I am trying to mosaic 42 remote sensing rasterstacks (with 250 bands) based on the criterion that in overlapping areas, the pixel should be taken that has the most nadir viewing angle

Beside my rasterstacks I also have 42 rasters (so one for each stack) with the corresponding viewing angle for each pixel.

Any idea how to solve this?

I tried to include the viewing angle raster in the stack, and use something similar to


but that didn't work...

Any advice?


This is not a full solution, but it is too big for a comment.

The main problem that you are facing is that the mosaic function appears to operates on a per-band basis. As such, you can't use the last band to determine how it should mosaic the first band.
A dirty work-around would be to by-pass the mosaic function entirely:

  1. Determine the combined total extent of the resulting mosaic - use extent() and @xmin, @xmax, @ymin and @ymax for this
  2. Create temporary versions of all your rasters in the full mosaic extent using the extend() function. Note the difference between extent() and extend().
  3. Create a stack of all the full-sized viewing angle rasters.
  4. Determine which viewing angle is the best for each pixel using which.min() on view angle raster stack.
  5. Use the new 'best angle' raster for determining which of your original rasters to use data from by utilizing a double for-loop - see code example below:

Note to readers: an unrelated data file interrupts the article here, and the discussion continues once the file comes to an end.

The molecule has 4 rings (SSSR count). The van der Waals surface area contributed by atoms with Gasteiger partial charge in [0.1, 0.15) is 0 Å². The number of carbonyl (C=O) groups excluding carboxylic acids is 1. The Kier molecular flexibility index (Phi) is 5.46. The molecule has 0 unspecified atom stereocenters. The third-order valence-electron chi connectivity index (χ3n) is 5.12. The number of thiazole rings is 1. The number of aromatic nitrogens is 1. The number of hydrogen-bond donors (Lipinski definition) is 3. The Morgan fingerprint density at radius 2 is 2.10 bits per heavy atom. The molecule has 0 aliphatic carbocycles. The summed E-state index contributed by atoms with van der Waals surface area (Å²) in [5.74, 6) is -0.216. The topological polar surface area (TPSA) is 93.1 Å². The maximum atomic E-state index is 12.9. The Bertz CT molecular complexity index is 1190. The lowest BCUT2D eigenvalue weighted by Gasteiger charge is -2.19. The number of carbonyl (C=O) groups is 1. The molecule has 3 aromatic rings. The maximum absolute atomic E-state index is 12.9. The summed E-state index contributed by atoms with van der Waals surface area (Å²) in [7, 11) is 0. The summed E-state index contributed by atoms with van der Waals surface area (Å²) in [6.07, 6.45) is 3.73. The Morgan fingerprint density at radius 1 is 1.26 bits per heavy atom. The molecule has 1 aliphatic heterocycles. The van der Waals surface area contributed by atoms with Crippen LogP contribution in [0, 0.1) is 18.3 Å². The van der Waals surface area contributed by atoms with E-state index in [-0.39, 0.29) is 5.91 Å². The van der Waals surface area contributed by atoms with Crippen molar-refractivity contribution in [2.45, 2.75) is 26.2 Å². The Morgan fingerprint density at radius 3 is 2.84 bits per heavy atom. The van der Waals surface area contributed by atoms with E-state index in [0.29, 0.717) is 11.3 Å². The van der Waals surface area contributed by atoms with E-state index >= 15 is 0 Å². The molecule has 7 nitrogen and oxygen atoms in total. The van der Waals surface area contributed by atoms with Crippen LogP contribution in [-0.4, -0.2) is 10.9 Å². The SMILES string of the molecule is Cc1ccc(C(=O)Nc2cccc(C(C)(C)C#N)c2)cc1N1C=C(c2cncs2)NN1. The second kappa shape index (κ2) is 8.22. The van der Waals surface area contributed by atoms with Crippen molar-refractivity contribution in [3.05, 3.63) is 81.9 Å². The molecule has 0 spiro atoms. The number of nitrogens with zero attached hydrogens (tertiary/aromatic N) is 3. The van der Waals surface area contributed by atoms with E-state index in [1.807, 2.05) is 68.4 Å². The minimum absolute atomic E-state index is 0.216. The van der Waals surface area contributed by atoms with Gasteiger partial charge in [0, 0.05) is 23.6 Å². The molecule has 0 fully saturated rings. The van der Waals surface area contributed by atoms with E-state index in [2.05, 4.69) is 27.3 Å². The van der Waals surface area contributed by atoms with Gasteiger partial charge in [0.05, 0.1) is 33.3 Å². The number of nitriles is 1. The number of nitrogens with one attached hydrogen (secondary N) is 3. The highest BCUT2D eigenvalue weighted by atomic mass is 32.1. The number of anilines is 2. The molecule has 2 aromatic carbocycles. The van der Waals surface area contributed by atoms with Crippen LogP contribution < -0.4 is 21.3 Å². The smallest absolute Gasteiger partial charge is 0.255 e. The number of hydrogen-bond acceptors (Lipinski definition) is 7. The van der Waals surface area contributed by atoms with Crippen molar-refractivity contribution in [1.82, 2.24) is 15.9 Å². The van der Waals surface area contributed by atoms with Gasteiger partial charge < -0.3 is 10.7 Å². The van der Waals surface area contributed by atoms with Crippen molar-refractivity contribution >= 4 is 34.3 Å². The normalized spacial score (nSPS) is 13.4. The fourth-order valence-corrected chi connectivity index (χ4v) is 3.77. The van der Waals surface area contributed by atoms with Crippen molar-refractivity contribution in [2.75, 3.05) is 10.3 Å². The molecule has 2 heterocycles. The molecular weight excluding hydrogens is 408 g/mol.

#First we create an empty raster
    TemplateRaster <- setValues(raster(FullExtentOfMosaic,nrows=nrow(ViewAngleMosaicStack),ncols=ViewAngleMosaicStack)),rep.int(0,ncell(ViewAngleMosaicStack)))
    #Then we loop away over first the number of bands and then the number of files:
    for(i in 1:250){
    IterationRaster <- TemplateRaster
    for(j in 1:42){
    Driver <- BestViewAngleRaster==j
    IterationRaster <- IterationRaster+raster(ListOfExtendedHyperspectralRaster[j],band=i)*Driver
    outputname <- paste("Hyperspectral_Band_",i,".tif",sep="")

Basic idea of the code in step 5 is to write 250 single band rasters each containing the value as determined by the raster which was made using the RasterStack of view angles and which.min(). These 250 single band rasters can then be stacked and written into one big hyperspectral raster.

It should be noted that I haven't fully tested the above code on a 250-band raster, so I am uncertain on the required processing time and I have no doubt that there are more efficient methods available.

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